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Wanda - Thank you for taking time to share your experiences with us. Can you share your thoughts about how today’s newsrooms (especially the leaders in the newsrooms) can be more open to a broader range of people and stories in their communities.
Wanda, having been a top editor, you've been involved in editorial boards, op-ed pages, etc. From what you've seen at The New York Times with the Sen. Cotton op-ed and all that's unfolded from that, how do you analyze this episode? What can we learn from it? What should journalism do differently (or the same) in light of it?
If anyone wishes to be part of the next class of the Gannett Leadership Academy, or wants to nominate a promising young journalist, please message me. In five years of existence, we've retained more than 90 percent of participants -- many of whom now are in top leadership posts around the country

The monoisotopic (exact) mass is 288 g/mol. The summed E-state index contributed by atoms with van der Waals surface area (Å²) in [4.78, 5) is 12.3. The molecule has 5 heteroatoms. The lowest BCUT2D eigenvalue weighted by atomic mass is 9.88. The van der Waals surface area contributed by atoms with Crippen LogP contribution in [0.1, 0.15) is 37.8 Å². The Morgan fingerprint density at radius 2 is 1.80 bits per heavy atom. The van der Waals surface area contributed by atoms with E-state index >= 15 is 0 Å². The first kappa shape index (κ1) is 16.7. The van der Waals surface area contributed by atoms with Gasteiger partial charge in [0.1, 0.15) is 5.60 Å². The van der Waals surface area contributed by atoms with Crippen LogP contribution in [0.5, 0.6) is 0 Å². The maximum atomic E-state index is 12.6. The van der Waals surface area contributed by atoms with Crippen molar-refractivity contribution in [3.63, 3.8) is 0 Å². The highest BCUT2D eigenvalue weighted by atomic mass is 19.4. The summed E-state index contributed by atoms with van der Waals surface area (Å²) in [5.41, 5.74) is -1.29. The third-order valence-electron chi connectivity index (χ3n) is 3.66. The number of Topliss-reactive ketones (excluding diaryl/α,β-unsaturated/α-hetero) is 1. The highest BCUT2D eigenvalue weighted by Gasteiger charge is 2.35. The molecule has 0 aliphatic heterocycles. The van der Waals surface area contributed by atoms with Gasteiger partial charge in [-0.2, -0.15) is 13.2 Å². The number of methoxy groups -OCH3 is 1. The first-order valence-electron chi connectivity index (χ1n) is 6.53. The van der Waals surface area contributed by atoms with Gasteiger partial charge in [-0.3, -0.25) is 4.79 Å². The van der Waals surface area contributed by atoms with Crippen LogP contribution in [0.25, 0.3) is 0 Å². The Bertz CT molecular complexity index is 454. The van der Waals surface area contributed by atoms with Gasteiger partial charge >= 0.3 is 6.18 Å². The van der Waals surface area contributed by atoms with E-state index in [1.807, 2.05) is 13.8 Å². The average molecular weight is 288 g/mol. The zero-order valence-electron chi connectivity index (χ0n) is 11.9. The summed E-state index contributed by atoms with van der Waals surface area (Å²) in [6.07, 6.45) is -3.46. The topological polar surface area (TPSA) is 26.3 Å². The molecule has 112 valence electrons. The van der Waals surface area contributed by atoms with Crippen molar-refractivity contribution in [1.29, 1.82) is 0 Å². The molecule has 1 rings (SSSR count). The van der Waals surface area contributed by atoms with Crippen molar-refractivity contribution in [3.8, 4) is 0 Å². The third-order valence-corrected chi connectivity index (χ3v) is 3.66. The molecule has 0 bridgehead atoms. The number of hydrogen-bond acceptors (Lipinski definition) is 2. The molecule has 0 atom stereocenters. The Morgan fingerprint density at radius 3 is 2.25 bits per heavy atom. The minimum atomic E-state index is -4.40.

As a black woman, in your career were you ever afraid? What did you do to overcome the fear?
Nominations already are coming in!
There are some newspapers in regions where tribes have been historically misunderstood or where leaders oppose tribes establishing their inherent rights. One of those regions is Rhode Island where you said you began your career. What advice would you give to newsrooms as they work to cover these smaller tribes?
Nicquel Terry Ellis
Can you talk about how you responded to readers who were criticizing your coverage of race? Any advice you’d give to journalists covering race/racism in today’s America?
thanks for the advice!
For anyone who wants an autographed copy of Wanda’s book, you can get it at her website: https://wandalloyd.com/bio/
Mabinty, thank you so much for hosting this. Great questions by you and everyone else. And Wanda... we miss you and are so grateful to you for sharing your experiences. An hour is not enough.
Thank you so much, Wanda! Just ordered your book.
Thank you Wanda and Mabinty!